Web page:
If You Go
* What: The 'Noog Amazing Race
* Where: Starts at Coolidge Park
* When: Noon and 3 p.m. Saturday; 2 p.m. Sunday
* Entry: $40 per adult; must have at least two adults per team, no limit on team size. One child free per each paid adult on team.
* Entrants' fundraiser: For every team that registers representing a school or church, $5 will be donated to that school/church.
* To register: www.noogamazingrace.org or day of event one hour prior to race time.
"Hang around and swing into action,
Go to a place where you found childhood satisfaction.
Don't let your game slide, stop playing around,
Hurry and get over to this fun-loving ground."
Destination: Playground near the Tennessee Aquarium
Rules for The 'Noog Amazing Race
Fans of the Emmy-winning TV show "The Amazing Race" can test their brains and brawn this weekend in a local spin on the reality show.
The 'Noog Amazing Race, sponsored by Penny Productions, is a benefit for Operation Secret Santa, a nonprofit begun by Josh and Heather Penny.
The Pennys have mapped out three race courses for Saturday and Sunday, with different clues leading to eight to 12 race stops between Coolidge Park and AT&T Field for each race. Each stop will be staffed with a volunteer to guarantee that teams check in and don't skip a site, said Heather Penny.
Unlike TV, instead of Phil Keoghan waiting at the finish line to congratulate winners, two professional sports celebrities will surprise them. Heather Penny would only divulge one is an NFL player from the Atlanta Falcons and the other an Major League Baseball player from the Atlanta Braves.
All races will begin at Coolidge Park. Each team should have at least one smartphone among its members.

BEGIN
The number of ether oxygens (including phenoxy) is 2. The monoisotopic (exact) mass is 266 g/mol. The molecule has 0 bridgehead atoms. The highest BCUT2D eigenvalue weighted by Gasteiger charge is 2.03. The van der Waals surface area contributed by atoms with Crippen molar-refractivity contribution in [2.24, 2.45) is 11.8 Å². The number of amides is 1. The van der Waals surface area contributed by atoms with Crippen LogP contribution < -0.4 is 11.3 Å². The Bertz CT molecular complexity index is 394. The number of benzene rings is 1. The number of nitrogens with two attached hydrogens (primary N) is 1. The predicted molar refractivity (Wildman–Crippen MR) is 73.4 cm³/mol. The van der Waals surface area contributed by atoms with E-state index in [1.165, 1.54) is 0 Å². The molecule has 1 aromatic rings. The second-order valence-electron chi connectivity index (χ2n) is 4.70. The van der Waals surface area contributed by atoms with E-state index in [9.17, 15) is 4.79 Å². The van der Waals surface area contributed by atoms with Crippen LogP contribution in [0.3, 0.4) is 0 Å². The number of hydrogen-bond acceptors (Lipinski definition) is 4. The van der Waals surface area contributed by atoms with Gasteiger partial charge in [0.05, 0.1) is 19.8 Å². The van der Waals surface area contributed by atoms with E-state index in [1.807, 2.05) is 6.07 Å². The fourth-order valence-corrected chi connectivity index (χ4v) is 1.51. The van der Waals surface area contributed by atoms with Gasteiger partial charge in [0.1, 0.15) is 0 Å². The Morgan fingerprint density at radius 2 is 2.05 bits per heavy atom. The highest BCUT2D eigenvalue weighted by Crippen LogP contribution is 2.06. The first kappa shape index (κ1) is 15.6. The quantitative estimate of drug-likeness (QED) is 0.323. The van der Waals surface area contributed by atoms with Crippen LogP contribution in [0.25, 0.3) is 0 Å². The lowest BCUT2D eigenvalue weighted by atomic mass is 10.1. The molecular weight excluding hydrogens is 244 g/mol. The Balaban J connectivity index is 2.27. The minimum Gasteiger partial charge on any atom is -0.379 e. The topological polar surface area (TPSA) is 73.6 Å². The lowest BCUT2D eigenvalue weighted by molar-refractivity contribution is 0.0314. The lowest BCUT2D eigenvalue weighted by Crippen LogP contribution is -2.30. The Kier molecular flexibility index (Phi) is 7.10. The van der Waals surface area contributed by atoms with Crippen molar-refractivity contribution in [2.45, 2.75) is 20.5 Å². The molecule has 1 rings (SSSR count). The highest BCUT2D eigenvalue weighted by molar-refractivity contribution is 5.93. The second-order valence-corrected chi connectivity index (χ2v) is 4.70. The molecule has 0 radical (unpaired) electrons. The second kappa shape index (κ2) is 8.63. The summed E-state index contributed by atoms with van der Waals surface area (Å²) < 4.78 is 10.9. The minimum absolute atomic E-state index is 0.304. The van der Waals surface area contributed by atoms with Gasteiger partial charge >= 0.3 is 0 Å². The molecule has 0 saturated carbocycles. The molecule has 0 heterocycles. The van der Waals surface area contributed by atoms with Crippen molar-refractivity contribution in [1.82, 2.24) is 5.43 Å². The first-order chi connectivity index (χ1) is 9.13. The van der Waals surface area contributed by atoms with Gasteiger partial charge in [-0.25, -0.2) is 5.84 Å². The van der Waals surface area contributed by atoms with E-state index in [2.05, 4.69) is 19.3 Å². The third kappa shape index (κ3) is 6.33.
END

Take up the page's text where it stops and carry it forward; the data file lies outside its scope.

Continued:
* Noon-2 p.m. Saturday: Competitive Edition, an athletically challenging race.
* 3-5 p.m. Saturday: Family Edition, comparable to a scavenger hunt so children can get involved.
* 2-5 p.m. Sunday: Amazing Race for God, all clues use biblical references that must be interpreted to find the next race destination.
Entrants in any race must sign a waiver that states they are physically capable of completing a race and the competitor will not hold Penny Productions liable in case of injury.
When Josh and Heather Penny launched their Operation Secret Santa Facebook page last month, they were hoping to find a few folks their family could help for Christmas.
They had 50 requests within five hours.
"It wasn't people asking for things like Xboxes and toys," Heather says. "They were asking for blankets, socks, underwear. What really got us was that the very first girl who posted said, 'I'm a single mom with three kids working two jobs for a roof over our head. I would like help for Christmas.'"
A dad of four said his van's transmission had gone out and he had no transportation, no way to get out to apply for jobs. Another man posted he had just lost his wife, but still had a 14-year-old boy and all the teen wanted for Christmas was school pants -- and the father didn't have the money to buy them.
The number of requests has increased to 100 requests, Josh says, and their goal is to fulfill as many as possible through proceeds of "The 'Noog Amazing Race" -- three fun-oriented races around downtown this weekend.
A spinoff of the popular reality TV show, the local event is sort of a hybrid between the reality show and geocaching. With the assistance of their smartphones, teams will crisscross 3.8 miles of the north and south shores of the Tennessee River in downtown Chattanooga, searching for clues at eight to 12 spots between Coolidge Park and AT&T Field.